Wednesday 16 January 2019

Kilkenny transition on track as Cody's kittens bare claws

Martin Breheny examines how an injection of young talent has provided new momentum

Luke Scanlon, seen here in action against Tipperary’s Alan Flynn, is making his mark for Kilkenny this year. Photo: Sportsfile
Luke Scanlon, seen here in action against Tipperary’s Alan Flynn, is making his mark for Kilkenny this year. Photo: Sportsfile
Martin Breheny

Martin Breheny

It still ranks as one of the biggest upsets in underage hurling history, the evening Westmeath beat Kilkenny in the Leinster U-21 championship.

The momentous event occurred in May 2016 when Eddie Brennan took a highly rated Kilkenny team to Mullingar for what was regarded as a routine engagement. Instead, it delivered a massive shock as Westmeath, managed by Adrian Moran, won by two points.

The wider hurling community were delighted for Westmeath but, inevitably, the post-match analysis focused on Kilkenny and why a team that featured several of the 2014 All-Ireland minor winners failed this particular test.

There was no obvious answer. Westmeath lost to Dublin in their next game and, as if to underline that it wasn't an especially high-quality Leinster championship, Dublin lost the All-Ireland semi-final to Galway who, in turn, were demolished by Waterford in the final.

As the Kilkenny coach pulled out of Cusack Park on that May evening two years ago, onlookers assumed that few of its passengers would ever don the black-and-amber jersey as seniors.


Last Sunday, four of them were among the 20 that beat Wexford in the Allianz League semi-final, while four others played in the earlier rounds of this transformative season in Kilkenny. Several of them were, of course, aboard last year's U-21 team which reached the All-Ireland final where they lost to Limerick.

The story of how Kilkenny have morphed from a squad of long-established and highly decorated household names to one where few outside the county would recognise many of them is not embedded in All-Ireland underage success, but rather in a steady flow of individuals who are now coalescing successfully with the experienced wing, headed by TJ Reid, Walter Walsh, Eoin Murphy, Cillian Buckley, Pádraig Walsh and Conor Fogarty.

Two others, Paul Murphy and Colin Fennelly, are on overseas Armagh duty at present, while injury continues to keep Richie Hogan out.

So when Kilkenny line up against Tipperary tomorrow, it will be a much-changed team from that which exited the All-Ireland race against Waterford last July.

Seven demanding League games have road-tested the newcomers to an extent where Kilkenny supporters now believe that they are ready for whatever is thrown at them either tomorrow or in the Championship campaign.

Talk of Kilkenny dipping into a trough has stopped, although it was never very prevalent among the Nowlan Park faithful, who believed implicitly in what Brian Cody was doing.

So are the new brigade, who have made such a big impression this spring? Richie Leahy (Rower-Inistioge) has been one of the main success stories, growing in influence and confidence with each outing.

Promoted to the senior squad after scoring six points against Wexford in last year's Leinster U-21 final, he came on as a sub against Waterford in the qualifier game and, while Kilkenny lost in extra-time, he did enough to show that he was ready for a permanent step up.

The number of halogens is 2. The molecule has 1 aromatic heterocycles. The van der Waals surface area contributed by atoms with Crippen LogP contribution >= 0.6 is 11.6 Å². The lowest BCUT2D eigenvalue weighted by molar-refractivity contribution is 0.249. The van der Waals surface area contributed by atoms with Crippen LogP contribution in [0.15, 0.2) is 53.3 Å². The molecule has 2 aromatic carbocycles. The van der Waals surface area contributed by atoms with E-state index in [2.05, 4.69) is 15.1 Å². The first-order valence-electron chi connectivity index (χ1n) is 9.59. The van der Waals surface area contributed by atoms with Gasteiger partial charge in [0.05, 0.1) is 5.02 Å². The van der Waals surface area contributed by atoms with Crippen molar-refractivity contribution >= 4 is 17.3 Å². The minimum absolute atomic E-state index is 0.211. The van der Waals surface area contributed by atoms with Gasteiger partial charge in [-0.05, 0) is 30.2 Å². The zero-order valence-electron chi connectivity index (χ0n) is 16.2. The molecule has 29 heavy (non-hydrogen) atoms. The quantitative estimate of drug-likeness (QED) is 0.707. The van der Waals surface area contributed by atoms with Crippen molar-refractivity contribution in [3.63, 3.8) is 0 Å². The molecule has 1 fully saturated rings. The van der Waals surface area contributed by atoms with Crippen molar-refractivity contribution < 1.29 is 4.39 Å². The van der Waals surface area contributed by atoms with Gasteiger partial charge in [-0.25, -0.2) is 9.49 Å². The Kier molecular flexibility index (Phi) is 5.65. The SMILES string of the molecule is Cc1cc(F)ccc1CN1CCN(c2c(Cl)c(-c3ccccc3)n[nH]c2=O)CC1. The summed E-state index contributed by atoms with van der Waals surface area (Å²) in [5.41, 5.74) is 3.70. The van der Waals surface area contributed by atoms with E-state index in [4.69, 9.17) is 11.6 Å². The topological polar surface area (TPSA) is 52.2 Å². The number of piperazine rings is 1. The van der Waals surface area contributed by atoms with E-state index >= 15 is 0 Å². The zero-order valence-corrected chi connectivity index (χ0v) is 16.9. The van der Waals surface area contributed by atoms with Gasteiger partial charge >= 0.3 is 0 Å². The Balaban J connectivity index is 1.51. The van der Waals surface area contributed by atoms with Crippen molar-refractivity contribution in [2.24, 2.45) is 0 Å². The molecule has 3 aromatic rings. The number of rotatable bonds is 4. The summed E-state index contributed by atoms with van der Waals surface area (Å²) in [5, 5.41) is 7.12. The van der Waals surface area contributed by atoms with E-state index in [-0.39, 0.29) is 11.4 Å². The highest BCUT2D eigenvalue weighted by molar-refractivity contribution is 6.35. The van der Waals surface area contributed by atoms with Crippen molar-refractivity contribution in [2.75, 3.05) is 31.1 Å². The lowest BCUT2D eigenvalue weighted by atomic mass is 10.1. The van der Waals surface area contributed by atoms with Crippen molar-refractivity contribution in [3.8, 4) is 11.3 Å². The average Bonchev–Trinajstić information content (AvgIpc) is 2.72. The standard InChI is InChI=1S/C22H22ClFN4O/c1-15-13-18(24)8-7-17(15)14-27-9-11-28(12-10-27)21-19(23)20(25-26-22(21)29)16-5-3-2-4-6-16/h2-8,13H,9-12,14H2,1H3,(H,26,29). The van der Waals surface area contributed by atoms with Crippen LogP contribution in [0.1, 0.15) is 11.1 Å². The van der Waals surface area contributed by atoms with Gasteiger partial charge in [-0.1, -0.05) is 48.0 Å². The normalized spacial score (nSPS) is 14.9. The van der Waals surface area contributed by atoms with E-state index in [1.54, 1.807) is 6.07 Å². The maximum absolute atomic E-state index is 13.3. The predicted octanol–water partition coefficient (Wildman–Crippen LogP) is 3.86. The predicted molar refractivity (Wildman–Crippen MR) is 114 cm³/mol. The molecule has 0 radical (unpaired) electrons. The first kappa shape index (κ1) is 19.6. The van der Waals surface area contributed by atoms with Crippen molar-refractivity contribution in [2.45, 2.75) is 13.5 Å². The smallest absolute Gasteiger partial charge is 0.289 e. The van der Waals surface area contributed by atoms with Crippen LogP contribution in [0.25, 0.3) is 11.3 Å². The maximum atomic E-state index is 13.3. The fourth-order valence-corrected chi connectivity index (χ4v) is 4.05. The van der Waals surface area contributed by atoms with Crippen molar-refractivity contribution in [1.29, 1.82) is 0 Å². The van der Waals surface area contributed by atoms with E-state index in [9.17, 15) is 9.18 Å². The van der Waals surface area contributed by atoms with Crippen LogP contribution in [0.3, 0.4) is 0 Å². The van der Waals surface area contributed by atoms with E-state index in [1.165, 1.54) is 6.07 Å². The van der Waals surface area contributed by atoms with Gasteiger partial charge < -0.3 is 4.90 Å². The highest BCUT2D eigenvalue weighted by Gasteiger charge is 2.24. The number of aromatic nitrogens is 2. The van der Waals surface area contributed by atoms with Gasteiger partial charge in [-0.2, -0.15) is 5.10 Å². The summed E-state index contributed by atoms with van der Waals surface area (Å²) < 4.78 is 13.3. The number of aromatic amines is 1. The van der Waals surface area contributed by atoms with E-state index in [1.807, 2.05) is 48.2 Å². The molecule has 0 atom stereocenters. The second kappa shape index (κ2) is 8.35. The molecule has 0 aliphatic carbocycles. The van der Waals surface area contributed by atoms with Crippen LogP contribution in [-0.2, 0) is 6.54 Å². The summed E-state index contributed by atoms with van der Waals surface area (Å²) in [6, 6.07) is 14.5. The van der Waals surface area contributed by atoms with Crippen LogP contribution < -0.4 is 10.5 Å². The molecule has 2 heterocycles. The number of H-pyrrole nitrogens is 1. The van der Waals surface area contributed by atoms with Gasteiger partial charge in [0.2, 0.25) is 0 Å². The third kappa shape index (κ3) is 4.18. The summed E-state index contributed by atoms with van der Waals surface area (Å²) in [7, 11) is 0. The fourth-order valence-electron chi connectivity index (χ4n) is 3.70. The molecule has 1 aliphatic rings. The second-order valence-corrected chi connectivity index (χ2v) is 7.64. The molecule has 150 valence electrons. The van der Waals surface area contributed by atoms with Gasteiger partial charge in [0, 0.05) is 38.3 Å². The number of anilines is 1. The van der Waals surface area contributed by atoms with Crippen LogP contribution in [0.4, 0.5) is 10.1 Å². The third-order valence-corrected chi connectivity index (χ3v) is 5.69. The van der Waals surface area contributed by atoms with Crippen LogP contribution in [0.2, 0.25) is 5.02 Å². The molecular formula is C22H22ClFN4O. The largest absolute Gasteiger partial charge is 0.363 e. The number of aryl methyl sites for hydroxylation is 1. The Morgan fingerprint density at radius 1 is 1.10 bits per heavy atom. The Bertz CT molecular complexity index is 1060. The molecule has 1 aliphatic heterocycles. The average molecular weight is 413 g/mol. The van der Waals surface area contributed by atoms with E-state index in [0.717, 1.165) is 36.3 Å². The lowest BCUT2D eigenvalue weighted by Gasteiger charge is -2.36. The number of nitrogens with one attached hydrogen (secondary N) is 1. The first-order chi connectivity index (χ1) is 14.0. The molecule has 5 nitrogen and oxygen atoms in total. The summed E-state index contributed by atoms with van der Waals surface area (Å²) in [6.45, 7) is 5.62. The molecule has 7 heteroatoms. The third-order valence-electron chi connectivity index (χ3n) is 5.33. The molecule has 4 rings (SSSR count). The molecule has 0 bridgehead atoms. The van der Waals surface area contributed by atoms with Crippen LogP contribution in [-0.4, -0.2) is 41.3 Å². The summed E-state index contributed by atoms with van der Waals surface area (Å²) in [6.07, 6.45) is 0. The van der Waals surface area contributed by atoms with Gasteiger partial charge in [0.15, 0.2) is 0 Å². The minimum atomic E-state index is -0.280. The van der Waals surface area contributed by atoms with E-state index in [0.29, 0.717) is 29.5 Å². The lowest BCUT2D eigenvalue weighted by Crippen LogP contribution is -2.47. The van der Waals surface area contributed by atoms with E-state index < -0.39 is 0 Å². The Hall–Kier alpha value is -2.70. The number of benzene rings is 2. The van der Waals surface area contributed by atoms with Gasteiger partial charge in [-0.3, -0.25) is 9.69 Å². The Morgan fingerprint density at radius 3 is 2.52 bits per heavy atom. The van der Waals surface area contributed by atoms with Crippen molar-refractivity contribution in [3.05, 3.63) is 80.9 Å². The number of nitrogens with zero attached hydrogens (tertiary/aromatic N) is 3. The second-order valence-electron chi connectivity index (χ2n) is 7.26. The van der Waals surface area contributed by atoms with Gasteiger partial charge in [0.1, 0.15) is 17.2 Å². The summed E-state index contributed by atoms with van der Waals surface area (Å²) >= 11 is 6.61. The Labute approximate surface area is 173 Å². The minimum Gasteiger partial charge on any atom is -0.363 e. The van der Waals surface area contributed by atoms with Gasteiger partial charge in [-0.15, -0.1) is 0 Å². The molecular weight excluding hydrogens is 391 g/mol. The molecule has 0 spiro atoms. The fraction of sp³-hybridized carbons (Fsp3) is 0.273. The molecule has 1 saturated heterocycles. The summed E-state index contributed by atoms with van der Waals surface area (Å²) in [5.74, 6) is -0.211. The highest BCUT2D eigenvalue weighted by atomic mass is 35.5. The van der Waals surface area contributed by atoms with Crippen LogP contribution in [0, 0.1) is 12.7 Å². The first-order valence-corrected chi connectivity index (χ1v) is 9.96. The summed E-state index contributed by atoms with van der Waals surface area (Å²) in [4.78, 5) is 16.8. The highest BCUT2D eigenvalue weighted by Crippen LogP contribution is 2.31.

Still only 21, his name is likely to feature on Kilkenny team sheets for a long time to come. He was partnered at midfield last Sunday by James Maher (St Lachtains's), whose career would almost certainly be more advanced if he hadn't suffered a nasty knee injury in a farmyard accident two years ago.

Conor Delaney (Erin's Own) and Enda Morrissey (Bennettsbridge) have grown in stature as wing-backs, with captain, Cillian Buckley locking the line in between them.

Delaney was full-back on the All-Ireland winning minor team if 2014, but has looked very much at home at right half-back this season while Morrissey has been equally effective on the other side.

Paddy Deegan (22) was at midfield last year but is now doing well at left corner-back. His versatility has seen him fill a variety of positions for O'Loughlin Gaels, and with Kilkenny now working the ball out of defence more than used to be the case, his adaptability suits the new roll well.

John Donnelly (Thomastown), Luke Scanlon (James Stephens), Alan Murphy (Glenmore), Martin Keoghan, (Tullaroan), Pat Lyng (Rower-Inistioge), Darren Brennan (St Lachtain's) and Liam Blanchfield (Bennettsbridge) were all aboard the U-21 squad last year.

Blanchfield launched his senior career in 2016 and made quite an impact when scoring three points in the All-Ireland semi-final replay with Waterford.

Bill Sheehan (Dicksboro), Conor Browne (James Stephens), Robert Lennon (Bennettsbridge), Ollie Walsh (Dicksboro), Conor O'Shea (Clara), Joe Lyng (Rower-Inistioge) and Conor Martin (Emeralds) are others who have seen action this year.

And while Ger Aylward won an All-Star award in 2015, his progress was halted by a series of injuries. He is now fully recovered and quickly regaining power.

There's a palpable sense of anticipation in Kilkenny, which won't in any way alter if Tipperary win tomorrow.

Former GAA president Nickey Brennan, who watches the action from the press box these days in his role with Kilkenny Community Radio, believes this is the biggest transition Kilkenny for undergone for a long time, not just in terms of personnel but also in approach.

"The one thing that hasn't changed is the workrate and effort. It's as if the new lads have inherited it. With Brian in charge that was always going to the same. It's standing to them again," he said.

Irish Independent

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